Sorting by publisher might be a useful discovery tool, just as sorting by author is, so I am surprised that Amazon does not do this. Is the publisher not part of their metadata?
Amazon has the publishers’ names. If you go to any book entry on Amazon and scroll down, you will find the publisher’s name near the bottom, generally buried under amateur reviews. I believe the downgrading of the publisher’s name is a deliberate strategy of Amazon’s.
“I believe the downgrading of the publisher’s name is a deliberate strategy of Amazon’s.”
I agree in so far as I’m sure it’s not an accidental oversight. The question is what goal are they deliberately aiming towards in omitting sort-by-publisher? I think you may be implying that it’s a deliberate slight to publishers; I think it’s much more likely to be a matter of providing the tools that their users want, and not complicating the UI with tools that they don’t want. If I search for a book by title — The Last Man Who Knew Everything, say — and find that there are several books of that name, I am much more likely to respond “I want the one by Leonard Warren” than “I want the one published by Yale University Press. Isn’t everyone?
Of course you can search Amazon by publisher; I do it all the time. Simply go to the book section and click “Advanced Search.” There will be a field for “publisher.”
The problem is that I would never search for a specific university press; their offerings are way too diverse. But for small publishers who specialize in a specific type of book, it is quite useful.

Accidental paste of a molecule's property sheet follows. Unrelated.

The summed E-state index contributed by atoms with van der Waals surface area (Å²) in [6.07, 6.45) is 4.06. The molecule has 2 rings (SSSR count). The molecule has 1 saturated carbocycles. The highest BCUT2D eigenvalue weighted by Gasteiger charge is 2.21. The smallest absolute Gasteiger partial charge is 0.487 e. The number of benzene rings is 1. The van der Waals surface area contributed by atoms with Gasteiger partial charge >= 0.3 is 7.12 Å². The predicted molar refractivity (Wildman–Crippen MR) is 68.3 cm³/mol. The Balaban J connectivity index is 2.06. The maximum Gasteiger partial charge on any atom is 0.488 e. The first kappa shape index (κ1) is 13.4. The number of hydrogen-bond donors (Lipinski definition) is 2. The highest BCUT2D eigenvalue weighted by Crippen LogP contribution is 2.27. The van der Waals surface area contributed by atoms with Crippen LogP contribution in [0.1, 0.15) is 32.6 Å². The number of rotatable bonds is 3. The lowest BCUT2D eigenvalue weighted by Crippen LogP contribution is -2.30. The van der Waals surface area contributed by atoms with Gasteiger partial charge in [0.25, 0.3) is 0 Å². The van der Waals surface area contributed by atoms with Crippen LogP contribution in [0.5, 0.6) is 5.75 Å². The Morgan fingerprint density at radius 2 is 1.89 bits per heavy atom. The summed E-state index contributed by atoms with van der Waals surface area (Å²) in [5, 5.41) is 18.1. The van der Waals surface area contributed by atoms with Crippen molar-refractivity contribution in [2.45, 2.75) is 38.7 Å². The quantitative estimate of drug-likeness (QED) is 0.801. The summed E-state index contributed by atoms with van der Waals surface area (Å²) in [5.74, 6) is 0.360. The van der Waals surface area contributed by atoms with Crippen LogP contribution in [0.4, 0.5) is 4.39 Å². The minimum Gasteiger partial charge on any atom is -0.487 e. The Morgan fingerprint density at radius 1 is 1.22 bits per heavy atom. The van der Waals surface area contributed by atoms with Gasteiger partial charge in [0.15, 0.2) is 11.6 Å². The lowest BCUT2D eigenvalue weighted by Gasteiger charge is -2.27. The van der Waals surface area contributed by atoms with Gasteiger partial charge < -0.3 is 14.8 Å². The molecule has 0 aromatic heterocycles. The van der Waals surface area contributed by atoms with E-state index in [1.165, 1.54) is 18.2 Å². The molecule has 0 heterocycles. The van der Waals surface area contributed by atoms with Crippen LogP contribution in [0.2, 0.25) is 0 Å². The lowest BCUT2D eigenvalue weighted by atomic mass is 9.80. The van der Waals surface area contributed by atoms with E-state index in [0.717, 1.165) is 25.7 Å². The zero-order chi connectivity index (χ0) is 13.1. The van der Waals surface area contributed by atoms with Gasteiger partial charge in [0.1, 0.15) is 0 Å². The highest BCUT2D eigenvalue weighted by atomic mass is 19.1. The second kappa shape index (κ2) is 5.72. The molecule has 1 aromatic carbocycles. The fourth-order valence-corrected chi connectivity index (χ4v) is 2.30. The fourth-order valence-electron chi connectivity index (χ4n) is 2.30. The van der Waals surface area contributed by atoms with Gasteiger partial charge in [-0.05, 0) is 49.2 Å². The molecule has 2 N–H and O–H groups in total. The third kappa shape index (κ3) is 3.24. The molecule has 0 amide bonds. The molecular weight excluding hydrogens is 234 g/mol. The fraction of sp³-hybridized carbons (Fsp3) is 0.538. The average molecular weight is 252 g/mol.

The way forward for small independent publishers is direct sales; however, they must be at least somewhat competitive on price but more importantly, competitive on convenience of ordering. If you’re not upfront about shipping costs or make me use PayPal to order your books (I’m looking at you, Melville House) I’m going to choose the convenience of Amazon every time, regardless of ethical considerations.
The key question (which I’m sure you’re going to address in subsequent posts in this series) is: why would someone go to the trouble of buying from a publisher rather than from a vendor such as Amazon where they already have an account? And surely the only realistic answer is price. Looking at the Geological Society’s book Dinosaurs and Other Extinct Saurians: A Historical Perspective, I see that their own page offers it for exactly the same (very high) price as the Amazon page. In the absence of some other strong incentive, this is a no-brainer for most buyers: they’ll choose the two or three clicks of buying from Amazon over the lengthy process of subscribing to a new vendor.
Bottom line: publishers wanting to sell books direct need to do it at a lower price that the mass vendors offer.
You are of course correct that price is a factor, but what is known is that people already are purchasing books directly from publishers even when Amazon’s price is lower. Many explanations for this, some of which may actually be true, but it does lead me to conclude that purchasing is not simply an act of taking out a calculator.
Not all purchasing is, obviously. But I bet that 95% is.
No one knows that number for books. I want to reiterate that in the survey, I defined a big opportunity for the direct sale of books as 10% of total volume. So I am not suggesting that price does not matter. My own view (gut instinct; zero evidence) is that price is half to maybe 70% of the purchasing driver. But price varies by customer, as we know when we buy an Apple product over the cheaper alternatives.
Ah, but that is not at all the same! When I buy a Mac instead of a Hewlett-Packard PC running Windows, I am getting a different product — one that I think is worth paying more for. But whether I buy Dinosaurs and Other Extinct Saurians from Amazon or from the Geological Society, I get exactly the same book.